# Why the limit is $\frac{x}{1+x}$ and not 1

I'm solving a problem about a plug flow reactor and I have this limit to compute. Just to control my result I asked Wolfram and I'm confuse can you explain me the result please.

I precise $x$ is a fixed value.

$$\lim_{R \to +\infty} \frac{1-\exp\left(\frac{x}{R+1}\right)}{\frac{R}{R+1}-\exp\left(\frac{x}{R+1}\right)}$$

When I made my reasonning I said, when $R$ goes to the infinity then the exponential terms both go to zero then the limit is the limit of $(1+R)/R$ which goes to $1$ when $R$ goes to the infinity.

So I bet my reasonning is false but don't know why. Please don't answer me with the L'Hopital theorem I dislike it.

• The exponential terms tend to $\exp(0) = 1$ when $R\to \infty$. Thus you get an indeterminate form, and the limit depends on how fast numerator and denominator each approach $0$. The numerator is $-\frac{x}{R+1} + O(R^{-2})$, and the denominator $-\frac{x+1}{R+1} + O(R^{-2})$ by Taylor expansion. – Daniel Fischer Dec 22 '16 at 16:21

Set $x/(R+1)=t$, so $R+1=x/t$ and $$\frac{R}{R+1}=\frac{x/t-1}{x/t}=\frac{x-t}{x}$$ Then you have, depending on whether $x>0$ or $x<0$, the limit for $t\to0^+$ or the limit for $t\to0^-$. Let's compute the two-sided limit: $$\lim_{t\to0}\frac{1-e^t}{\frac{x-t}{x}-e^t}= \lim_{t\to0}x\frac{1-e^t}{x-t-xe^t}= \lim_{t\to0}x\frac{1-1-t+o(t)}{x-t-x-xt+o(t)}=\frac{x}{1+x}$$ For $x=0$, the limit poses no problem and is $0$, so the formula is valid for $x\ne-1$.

For $x=-1$, we have $$\lim_{t\to0^{-}}\frac{1-e^t}{1+t-e^t}=-\infty$$

You cannot consider different expressions depending on the same variable one by one!

With your same reason the well known sequence $\left(1 + \frac{1}{n}\right)^n$ would converge to $1$ because the expression in the brackets tends to 1 and $1^n = 1$. But this is wrong and $$\lim_{n\to \infty} \left(1 + \frac{1}{n}\right)^n = e$$ holds.

And so you cannot consider each expression depending on $R$ by it's own.

Also you cannot use limit rules here which leads to an "$\frac{0}{0}$" result, and although you dislike L'Hopital theorem it should be the theorem of choice here…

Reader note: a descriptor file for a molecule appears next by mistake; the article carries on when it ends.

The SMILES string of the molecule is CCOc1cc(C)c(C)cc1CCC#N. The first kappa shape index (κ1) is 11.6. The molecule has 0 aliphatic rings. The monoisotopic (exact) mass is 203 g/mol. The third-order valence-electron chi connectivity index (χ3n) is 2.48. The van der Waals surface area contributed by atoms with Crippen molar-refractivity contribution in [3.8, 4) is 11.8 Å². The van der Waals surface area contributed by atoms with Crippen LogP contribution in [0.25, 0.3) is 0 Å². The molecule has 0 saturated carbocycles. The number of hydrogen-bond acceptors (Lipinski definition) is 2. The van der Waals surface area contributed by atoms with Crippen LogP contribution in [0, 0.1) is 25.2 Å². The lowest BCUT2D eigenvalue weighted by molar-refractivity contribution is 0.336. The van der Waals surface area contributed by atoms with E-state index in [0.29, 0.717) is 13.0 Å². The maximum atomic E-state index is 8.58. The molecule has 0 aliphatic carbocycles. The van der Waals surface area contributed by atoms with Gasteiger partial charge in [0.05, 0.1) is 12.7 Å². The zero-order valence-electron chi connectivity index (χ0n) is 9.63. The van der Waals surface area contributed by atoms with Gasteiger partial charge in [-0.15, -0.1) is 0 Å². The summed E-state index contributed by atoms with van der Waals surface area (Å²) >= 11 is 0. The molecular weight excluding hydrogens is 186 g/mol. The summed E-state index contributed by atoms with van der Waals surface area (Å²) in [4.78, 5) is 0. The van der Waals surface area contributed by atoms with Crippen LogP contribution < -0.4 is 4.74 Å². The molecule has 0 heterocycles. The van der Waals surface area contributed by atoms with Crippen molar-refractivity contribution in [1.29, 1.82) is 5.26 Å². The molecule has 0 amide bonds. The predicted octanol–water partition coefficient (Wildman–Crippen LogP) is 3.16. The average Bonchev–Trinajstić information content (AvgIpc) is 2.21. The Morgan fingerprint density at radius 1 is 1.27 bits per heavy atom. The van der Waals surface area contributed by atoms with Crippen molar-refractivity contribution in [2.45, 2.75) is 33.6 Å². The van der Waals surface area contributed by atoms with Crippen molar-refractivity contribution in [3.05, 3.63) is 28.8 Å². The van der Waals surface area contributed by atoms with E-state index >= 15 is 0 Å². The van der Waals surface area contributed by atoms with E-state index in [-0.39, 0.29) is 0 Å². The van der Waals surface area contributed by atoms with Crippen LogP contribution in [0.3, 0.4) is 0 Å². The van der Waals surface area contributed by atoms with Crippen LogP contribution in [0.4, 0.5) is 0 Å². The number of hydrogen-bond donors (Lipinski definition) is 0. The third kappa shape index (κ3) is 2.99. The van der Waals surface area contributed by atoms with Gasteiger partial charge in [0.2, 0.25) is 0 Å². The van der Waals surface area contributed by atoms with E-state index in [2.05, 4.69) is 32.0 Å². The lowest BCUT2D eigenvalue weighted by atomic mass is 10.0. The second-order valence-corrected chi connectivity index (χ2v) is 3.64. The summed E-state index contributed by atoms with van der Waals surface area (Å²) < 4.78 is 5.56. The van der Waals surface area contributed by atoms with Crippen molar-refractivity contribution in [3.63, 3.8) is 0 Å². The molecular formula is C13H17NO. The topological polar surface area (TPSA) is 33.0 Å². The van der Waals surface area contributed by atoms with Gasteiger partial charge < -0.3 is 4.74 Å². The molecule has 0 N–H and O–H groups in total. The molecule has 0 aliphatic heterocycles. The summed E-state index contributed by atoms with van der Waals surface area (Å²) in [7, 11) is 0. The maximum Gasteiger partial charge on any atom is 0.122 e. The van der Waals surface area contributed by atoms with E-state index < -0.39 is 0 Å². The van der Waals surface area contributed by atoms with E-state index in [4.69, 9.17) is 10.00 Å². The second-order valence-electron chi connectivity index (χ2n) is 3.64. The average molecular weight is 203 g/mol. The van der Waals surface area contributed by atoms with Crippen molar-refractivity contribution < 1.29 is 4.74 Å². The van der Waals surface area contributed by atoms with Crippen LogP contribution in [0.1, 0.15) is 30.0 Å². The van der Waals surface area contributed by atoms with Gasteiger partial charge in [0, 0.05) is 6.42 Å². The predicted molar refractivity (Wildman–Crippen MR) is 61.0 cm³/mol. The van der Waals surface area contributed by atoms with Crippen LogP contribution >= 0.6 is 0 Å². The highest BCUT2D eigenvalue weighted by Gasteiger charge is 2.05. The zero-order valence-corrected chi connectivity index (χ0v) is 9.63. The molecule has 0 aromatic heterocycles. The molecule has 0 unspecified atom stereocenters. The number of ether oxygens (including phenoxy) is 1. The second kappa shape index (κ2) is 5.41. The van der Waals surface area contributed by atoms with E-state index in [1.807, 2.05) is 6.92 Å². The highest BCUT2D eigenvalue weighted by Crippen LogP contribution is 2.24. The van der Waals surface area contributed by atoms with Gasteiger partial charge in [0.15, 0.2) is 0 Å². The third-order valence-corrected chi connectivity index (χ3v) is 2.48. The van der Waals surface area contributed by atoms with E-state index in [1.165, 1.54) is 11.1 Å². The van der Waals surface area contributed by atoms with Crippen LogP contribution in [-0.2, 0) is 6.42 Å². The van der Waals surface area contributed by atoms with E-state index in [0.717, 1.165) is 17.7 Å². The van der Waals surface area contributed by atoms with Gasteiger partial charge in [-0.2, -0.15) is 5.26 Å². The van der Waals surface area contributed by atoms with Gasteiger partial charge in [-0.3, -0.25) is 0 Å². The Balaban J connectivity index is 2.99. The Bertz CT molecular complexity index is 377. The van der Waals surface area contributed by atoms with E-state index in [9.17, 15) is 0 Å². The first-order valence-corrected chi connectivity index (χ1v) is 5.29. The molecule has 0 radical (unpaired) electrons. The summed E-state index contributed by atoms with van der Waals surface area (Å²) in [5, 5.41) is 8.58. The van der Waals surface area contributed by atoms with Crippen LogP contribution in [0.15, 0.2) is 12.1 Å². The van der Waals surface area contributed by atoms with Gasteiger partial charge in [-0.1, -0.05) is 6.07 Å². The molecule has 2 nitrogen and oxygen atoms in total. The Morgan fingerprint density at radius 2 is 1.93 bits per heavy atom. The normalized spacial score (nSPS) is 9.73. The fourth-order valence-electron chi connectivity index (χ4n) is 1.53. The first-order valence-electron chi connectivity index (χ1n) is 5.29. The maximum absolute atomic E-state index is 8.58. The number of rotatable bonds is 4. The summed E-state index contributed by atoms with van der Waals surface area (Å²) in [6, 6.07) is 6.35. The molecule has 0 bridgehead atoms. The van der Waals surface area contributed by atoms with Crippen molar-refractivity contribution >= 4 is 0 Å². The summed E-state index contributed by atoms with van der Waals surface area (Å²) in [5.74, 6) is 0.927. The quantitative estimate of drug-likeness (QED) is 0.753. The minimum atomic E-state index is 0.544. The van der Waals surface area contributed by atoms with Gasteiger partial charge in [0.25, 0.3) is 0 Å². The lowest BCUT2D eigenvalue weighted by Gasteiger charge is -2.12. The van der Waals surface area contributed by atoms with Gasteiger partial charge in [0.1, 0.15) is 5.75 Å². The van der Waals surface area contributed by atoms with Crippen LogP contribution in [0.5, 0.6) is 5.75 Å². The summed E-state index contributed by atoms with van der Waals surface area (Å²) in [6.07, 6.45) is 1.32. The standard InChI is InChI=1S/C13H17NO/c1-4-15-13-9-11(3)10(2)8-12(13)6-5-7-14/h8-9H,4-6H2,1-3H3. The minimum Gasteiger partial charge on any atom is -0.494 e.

• I'm yeah I was thinking about but not sure. OK so I will learn this theorem, I've never seen it in any of my lessons. It will be quite fun. Thank you. – ParaH2 Dec 22 '16 at 16:23

Use the fundamental limit:

$$\lim_{x\rightarrow \infty}x(e^{1/x}-1)=1 \Rightarrow \lim_{x\rightarrow \infty}x(e^{a/x}-1)=a$$

$$\lim_{R \rightarrow \infty}\left(\frac{(R+1)(1-e^{x/(R+1)})}{-1+(R+1)(1-e^{x/(R+1)})}\right)=\frac{x}{1+x}$$

One has $$\exp(h)=1+h+h\epsilon(h)$$ with $\lim_{h\rightarrow 0} \epsilon(h)=0$ then, as $R\rightarrow +\infty$ one has $$\exp\left(\frac{x}{R+1}\right)=1+\frac{x}{R+1}+\frac{x}{R+1}\epsilon_1(R)$$ with $\lim_{R\rightarrow +\infty} \epsilon_1(R)=0$. Substituting this (exact !) expression in your quotient gives the result.

You should use L'Hopital theorem. That gives us:

$$\lim_{R\rightarrow+\infty} = \frac{\frac{d}{dR}\bigl( 1 - \exp(\frac{x}{R+1}) \bigr)}{\frac{d}{dR}\bigl( \frac{R}{R+1} - \exp(\frac{x}{R+1} \bigr)}$$

This is equal to:

$$\lim_{R\rightarrow+\infty} \frac{\frac{x}{(R+1)^2}}{ \frac{R+1-R}{(R+1)^2}+\frac{x}{(R+1)^2}} = \frac{x}{x+1}$$

I'm not 100% sure about this, but I think that you must use L'Hopital theorem if you have indeterminate form, like $\frac{0}{0}$ etc.

• I don't know the hypothesis to use it and I have not time to verify them when I'm in an exam that's why I prefer not to use it. But thank's for your answer. – ParaH2 Dec 22 '16 at 16:18
• the hypothesis for the most problems in chemistry is a form of "$\frac{0}{0}$" or "$\frac{\infty}{\infty}$". That's all you have to check and almost all student are able to do so. So you will be also ;-) – Gono Dec 22 '16 at 16:22
• Yes I know but I'm like everybody the less I do the better I am ^^ – ParaH2 Dec 22 '16 at 16:24
• L'Hopital theorem is really easy one to use. If you get an indeterminate form, then you just find a derivative of a nominator and denominator separately, and then try again with $\lim$. If you again get an indeterminate form, then find derivative again. Repeat this until you get a determinate form. Easy as that. – Marko Gulin Dec 22 '16 at 16:26